Note: The values presented in this table have been determined to reduce volume and minimize costs in the NSDE algorithm.
Table 2. Coefficients of the generalized equation of average rainfall intensity in Tehran (adapted from Ref. [41]).
Table 2. Coefficients of the generalized equation of average rainfall intensity in Tehran (adapted from Ref. [41]).
Height (m)Return Periods (Years)
2510202550100
90099127148169176197218
1000108138161184191214236
1100117149174198206231255
1200125160187213221248274
1300134171199228237265293
1400143182212242252282312
1500151193225257267299331
1600160204238272283316350
1700168215251286298333369
1800177226264301313350388
1900186238277316328368407
2000194249290330344385426
2100203260302345359402445
2200212271315360374419463
2300220182328375389436482
2400229293341389405453501
2500238304354404420470520
Table 3. The number of decision variables in each chromosome for different optimization modes.
Table 3. The number of decision variables in each chromosome for different optimization modes.
CaseNumber of ChannelsNumber of BridgesNumber of Decision Variables
1-1414
232-32
3321446
Table 4. Values of decision variables in the selected optimal solution for the 50-year return period approach.
Table 4. Values of decision variables in the selected optimal solution for the 50-year return period approach.
NoVariableValue (m)NoVariableValue (m)NoVariableValue (m)
1 H 1 B 0.8417 H 3 W 0.1033 W 3 W 0.16
2 H 2 B 0.0018 H 4 W 0.1834 W 4 W 0.69
3 H 3 B 0.1119 H 5 W 0.1335 W 5 W 0.12
4 H 4 B 0.0820 H 6 W 0.1036 W 6 W 0.11
5 H 5 B 0.1321 H 7 W 0.4837 W 7 W 0.00
6 H 6 B 1.4022 H 8 W 1.1338 W 8 W 0.39
7 H 7 B 0.4523 H 9 W 0.1139 W 9 W 0.11
8 W 1 B 0.2924 H 10 W 0.0040 W 10 W 0.04
9 W 2 B 0.0725 H 11 W 0.1141 W 11 W 0.11
10 W 3 B 0.0826 H 12 W 0.1242 W 12 W 1.71
11 W 4 B 0.4827 H 13 W 0.0043 W 13 W 0.12
12 W 5 B 0.5728 H 14 W 0.1044 W 14 W 0.14
13 W 6 B 0.1129 H 15 W 0.1145 W 15 W 1.56
14 W 7 B 0.0230 H 16 W 0.1646 W 16 W 0.09
15 H 1 W 031 W 1 W 0.59
16 H 2 W 0.2232 W 2 W 0
Disclaimer/Publisher’s Note: The statements, opinions and data contained in all publications are solely those of the individual author(s) and contributor(s) and not of MDPI and/or the editor(s). MDPI and/or the editor(s) disclaim responsibility for any injury to people or property resulting from any ideas, methods, instructions or products referred to in the content.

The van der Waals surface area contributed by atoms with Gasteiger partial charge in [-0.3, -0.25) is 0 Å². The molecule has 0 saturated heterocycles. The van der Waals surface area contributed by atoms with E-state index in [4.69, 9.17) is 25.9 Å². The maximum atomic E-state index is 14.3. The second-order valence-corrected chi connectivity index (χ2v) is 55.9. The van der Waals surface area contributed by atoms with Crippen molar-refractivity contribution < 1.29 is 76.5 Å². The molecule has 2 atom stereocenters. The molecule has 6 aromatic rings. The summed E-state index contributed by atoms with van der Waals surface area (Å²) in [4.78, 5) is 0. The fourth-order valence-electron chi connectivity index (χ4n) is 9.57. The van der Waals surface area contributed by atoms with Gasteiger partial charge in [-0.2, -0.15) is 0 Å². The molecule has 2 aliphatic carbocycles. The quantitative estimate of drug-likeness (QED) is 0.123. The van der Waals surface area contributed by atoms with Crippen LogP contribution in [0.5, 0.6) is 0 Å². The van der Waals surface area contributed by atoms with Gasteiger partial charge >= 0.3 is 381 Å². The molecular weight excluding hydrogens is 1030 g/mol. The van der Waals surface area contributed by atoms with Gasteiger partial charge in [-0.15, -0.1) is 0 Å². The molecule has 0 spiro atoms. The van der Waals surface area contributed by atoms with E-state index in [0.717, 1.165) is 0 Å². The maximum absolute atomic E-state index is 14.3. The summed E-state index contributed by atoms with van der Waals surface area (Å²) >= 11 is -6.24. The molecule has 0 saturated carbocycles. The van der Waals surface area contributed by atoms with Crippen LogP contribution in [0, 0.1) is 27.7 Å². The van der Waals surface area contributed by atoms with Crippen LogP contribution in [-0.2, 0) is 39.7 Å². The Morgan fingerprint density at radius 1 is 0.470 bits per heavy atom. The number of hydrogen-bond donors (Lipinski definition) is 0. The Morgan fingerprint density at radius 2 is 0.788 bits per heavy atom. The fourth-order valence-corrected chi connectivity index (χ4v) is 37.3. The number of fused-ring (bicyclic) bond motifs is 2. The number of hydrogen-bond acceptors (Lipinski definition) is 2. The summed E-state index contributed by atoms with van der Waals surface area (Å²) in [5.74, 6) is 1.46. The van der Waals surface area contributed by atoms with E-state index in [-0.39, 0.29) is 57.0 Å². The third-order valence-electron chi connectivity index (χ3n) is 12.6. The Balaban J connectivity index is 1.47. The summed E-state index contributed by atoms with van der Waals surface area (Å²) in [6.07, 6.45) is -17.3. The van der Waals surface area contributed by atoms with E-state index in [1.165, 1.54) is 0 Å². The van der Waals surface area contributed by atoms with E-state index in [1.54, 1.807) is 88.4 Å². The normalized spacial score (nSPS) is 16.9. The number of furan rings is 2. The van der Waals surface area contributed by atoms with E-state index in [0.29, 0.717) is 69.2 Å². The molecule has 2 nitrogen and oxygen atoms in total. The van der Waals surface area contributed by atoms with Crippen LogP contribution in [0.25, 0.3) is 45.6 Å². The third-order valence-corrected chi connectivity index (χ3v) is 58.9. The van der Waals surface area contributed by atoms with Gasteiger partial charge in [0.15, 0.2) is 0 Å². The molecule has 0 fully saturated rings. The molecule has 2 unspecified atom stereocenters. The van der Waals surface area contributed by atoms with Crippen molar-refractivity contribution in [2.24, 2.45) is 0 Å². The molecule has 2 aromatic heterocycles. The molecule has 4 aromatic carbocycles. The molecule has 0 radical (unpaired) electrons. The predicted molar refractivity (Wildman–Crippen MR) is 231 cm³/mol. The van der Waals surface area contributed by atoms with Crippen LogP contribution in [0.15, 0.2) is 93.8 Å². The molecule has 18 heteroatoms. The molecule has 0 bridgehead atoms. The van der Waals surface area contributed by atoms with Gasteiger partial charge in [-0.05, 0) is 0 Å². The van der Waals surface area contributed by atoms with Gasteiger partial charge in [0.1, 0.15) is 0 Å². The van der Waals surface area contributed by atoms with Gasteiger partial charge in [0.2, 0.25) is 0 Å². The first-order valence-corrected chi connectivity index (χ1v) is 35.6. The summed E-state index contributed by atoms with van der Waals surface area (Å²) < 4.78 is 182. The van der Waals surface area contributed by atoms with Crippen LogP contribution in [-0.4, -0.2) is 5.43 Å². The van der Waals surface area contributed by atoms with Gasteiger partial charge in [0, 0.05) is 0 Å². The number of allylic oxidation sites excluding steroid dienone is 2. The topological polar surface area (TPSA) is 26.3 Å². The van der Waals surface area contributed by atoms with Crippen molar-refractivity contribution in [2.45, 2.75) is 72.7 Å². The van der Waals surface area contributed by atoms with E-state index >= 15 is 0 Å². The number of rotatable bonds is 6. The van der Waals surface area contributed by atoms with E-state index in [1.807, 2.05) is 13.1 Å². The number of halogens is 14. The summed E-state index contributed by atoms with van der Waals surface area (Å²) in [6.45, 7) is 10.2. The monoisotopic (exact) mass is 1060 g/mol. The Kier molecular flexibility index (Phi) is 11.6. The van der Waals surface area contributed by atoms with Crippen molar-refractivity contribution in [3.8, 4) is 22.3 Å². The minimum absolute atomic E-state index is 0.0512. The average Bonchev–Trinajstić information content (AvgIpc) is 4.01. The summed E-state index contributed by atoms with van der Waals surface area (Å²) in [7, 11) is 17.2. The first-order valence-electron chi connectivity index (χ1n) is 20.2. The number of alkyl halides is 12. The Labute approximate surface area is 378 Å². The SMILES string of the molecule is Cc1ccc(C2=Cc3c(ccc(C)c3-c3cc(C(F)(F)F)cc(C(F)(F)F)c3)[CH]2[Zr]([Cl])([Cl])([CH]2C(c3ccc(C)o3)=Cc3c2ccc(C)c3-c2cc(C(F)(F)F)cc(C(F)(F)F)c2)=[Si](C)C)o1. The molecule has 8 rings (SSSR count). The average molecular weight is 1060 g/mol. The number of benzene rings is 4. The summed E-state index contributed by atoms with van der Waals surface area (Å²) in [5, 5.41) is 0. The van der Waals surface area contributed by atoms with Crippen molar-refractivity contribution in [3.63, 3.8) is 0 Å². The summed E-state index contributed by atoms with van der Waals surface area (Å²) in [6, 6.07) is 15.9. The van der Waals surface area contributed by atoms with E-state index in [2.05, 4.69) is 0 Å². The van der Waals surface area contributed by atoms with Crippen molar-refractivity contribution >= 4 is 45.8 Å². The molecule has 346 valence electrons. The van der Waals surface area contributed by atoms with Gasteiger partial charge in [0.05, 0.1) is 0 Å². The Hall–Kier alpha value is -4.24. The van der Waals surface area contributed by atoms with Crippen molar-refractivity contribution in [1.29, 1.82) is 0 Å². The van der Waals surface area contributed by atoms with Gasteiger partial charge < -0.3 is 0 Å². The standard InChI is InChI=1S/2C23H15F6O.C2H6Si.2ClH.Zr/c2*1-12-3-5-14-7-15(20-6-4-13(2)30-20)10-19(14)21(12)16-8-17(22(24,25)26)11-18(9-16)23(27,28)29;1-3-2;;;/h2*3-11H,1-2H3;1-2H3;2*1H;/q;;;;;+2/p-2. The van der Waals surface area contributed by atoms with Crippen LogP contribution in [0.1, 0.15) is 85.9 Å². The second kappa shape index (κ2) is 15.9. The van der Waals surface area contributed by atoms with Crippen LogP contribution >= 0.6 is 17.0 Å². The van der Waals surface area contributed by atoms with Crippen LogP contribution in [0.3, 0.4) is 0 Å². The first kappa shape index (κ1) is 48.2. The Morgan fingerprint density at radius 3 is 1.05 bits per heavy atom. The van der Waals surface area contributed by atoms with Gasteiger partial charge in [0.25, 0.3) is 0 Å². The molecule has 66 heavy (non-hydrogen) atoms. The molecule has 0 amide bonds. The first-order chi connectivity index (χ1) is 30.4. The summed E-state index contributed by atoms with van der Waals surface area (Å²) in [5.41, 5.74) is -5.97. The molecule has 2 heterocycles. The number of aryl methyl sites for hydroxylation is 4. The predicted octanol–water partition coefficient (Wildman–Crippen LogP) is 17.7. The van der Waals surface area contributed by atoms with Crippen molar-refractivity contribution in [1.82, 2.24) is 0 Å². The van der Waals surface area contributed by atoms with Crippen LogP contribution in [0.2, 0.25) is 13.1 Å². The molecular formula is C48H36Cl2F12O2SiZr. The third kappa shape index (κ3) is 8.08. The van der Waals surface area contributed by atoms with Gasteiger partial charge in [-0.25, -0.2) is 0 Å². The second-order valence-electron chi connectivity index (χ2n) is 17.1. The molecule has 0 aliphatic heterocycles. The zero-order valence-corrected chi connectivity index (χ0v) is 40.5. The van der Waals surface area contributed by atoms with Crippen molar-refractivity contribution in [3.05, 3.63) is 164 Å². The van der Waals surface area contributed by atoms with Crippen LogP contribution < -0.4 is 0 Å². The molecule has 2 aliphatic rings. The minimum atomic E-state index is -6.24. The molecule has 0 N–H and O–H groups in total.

Share and Cite

MDPI and ACS Style

Cemiloglu, A.; Zhu, L.; Chen, B.; Lu, L.; Nanehkaran, Y.A. Enhancing Urban Surface Runoff Conveying System Dimensions through Optimization Using the Non-Dominated Sorting Differential Evolution (NSDE) Metaheuristic Algorithm. Water 2023, 15, 2927. https://doi.org/10.3390/w15162927

AMA Style

Cemiloglu A, Zhu L, Chen B, Lu L, Nanehkaran YA. Enhancing Urban Surface Runoff Conveying System Dimensions through Optimization Using the Non-Dominated Sorting Differential Evolution (NSDE) Metaheuristic Algorithm. Water. 2023; 15(16):2927. https://doi.org/10.3390/w15162927

Chicago/Turabian Style

Cemiloglu, Ahmed, Licai Zhu, Biyun Chen, Li Lu, and Yaser A. Nanehkaran. 2023. "Enhancing Urban Surface Runoff Conveying System Dimensions through Optimization Using the Non-Dominated Sorting Differential Evolution (NSDE) Metaheuristic Algorithm" Water 15, no. 16: 2927. https://doi.org/10.3390/w15162927

Note that from the first issue of 2016, this journal uses article numbers instead of page numbers. See further details here.

Article Metrics

Back to TopTop